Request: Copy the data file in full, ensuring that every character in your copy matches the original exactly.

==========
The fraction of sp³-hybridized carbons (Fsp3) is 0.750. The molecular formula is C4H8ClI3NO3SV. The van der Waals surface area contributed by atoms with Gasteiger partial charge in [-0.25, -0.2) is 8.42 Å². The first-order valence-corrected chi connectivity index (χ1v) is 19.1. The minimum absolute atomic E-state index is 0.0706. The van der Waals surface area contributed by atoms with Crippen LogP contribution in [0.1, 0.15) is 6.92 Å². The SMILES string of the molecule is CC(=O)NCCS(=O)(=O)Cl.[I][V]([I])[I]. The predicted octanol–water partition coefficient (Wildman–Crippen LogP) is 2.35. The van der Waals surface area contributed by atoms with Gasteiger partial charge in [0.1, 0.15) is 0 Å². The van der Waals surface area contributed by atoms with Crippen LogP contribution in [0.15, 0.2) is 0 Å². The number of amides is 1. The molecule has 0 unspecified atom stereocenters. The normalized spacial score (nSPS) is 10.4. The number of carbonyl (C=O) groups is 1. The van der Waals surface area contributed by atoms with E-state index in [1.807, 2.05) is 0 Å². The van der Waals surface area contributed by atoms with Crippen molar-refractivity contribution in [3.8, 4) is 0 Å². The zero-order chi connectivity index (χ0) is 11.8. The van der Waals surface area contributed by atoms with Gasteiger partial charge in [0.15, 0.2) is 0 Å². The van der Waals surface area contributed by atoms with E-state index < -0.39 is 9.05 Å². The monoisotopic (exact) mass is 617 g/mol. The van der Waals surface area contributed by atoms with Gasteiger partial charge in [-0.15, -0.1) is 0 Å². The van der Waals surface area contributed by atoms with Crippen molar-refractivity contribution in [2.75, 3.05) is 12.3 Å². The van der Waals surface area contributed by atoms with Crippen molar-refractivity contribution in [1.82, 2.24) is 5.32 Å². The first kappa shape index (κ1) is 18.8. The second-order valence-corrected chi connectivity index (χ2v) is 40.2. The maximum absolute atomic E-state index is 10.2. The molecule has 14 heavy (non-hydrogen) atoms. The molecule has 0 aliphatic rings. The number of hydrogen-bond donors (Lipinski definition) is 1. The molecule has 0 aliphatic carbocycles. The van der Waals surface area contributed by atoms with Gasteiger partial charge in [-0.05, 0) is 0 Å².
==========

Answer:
The fraction of sp³-hybridized carbons (Fsp3) is 0.750. The molecular formula is C4H8ClI3NO3SV. The van der Waals surface area contributed by atoms with Gasteiger partial charge in [-0.25, -0.2) is 8.42 Å². The first-order valence-corrected chi connectivity index (χ1v) is 19.1. The minimum absolute atomic E-state index is 0.0706. The van der Waals surface area contributed by atoms with Crippen LogP contribution in [0.1, 0.15) is 6.92 Å². The SMILES string of the molecule is CC(=O)NCCS(=O)(=O)Cl.[I][V]([I])[I]. The predicted octanol–water partition coefficient (Wildman–Crippen LogP) is 2.35. The van der Waals surface area contributed by atoms with Gasteiger partial charge in [0.1, 0.15) is 0 Å². The van der Waals surface area contributed by atoms with Crippen LogP contribution in [0.15, 0.2) is 0 Å². The number of amides is 1. The molecule has 0 unspecified atom stereocenters. The normalized spacial score (nSPS) is 10.4. The number of carbonyl (C=O) groups is 1. The van der Waals surface area contributed by atoms with E-state index in [1.807, 2.05) is 0 Å². The van der Waals surface area contributed by atoms with Crippen molar-refractivity contribution in [3.8, 4) is 0 Å². The zero-order chi connectivity index (χ0) is 11.8. The van der Waals surface area contributed by atoms with Gasteiger partial charge in [0.15, 0.2) is 0 Å². The van der Waals surface area contributed by atoms with E-state index < -0.39 is 9.05 Å². The monoisotopic (exact) mass is 617 g/mol. The van der Waals surface area contributed by atoms with Gasteiger partial charge in [-0.15, -0.1) is 0 Å². The van der Waals surface area contributed by atoms with Crippen molar-refractivity contribution in [2.75, 3.05) is 12.3 Å². The van der Waals surface area contributed by atoms with Crippen molar-refractivity contribution in [1.82, 2.24) is 5.32 Å². The first kappa shape index (κ1) is 18.8. The second-order valence-corrected chi connectivity index (χ2v) is 40.2. The maximum absolute atomic E-state index is 10.2. The molecule has 14 heavy (non-hydrogen) atoms. The molecule has 0 aliphatic rings. The number of hydrogen-bond donors (Lipinski definition) is 1. The molecule has 0 aliphatic carbocycles. The van der Waals surface area contributed by atoms with Gasteiger partial charge in [-0.05, 0) is 0 Å².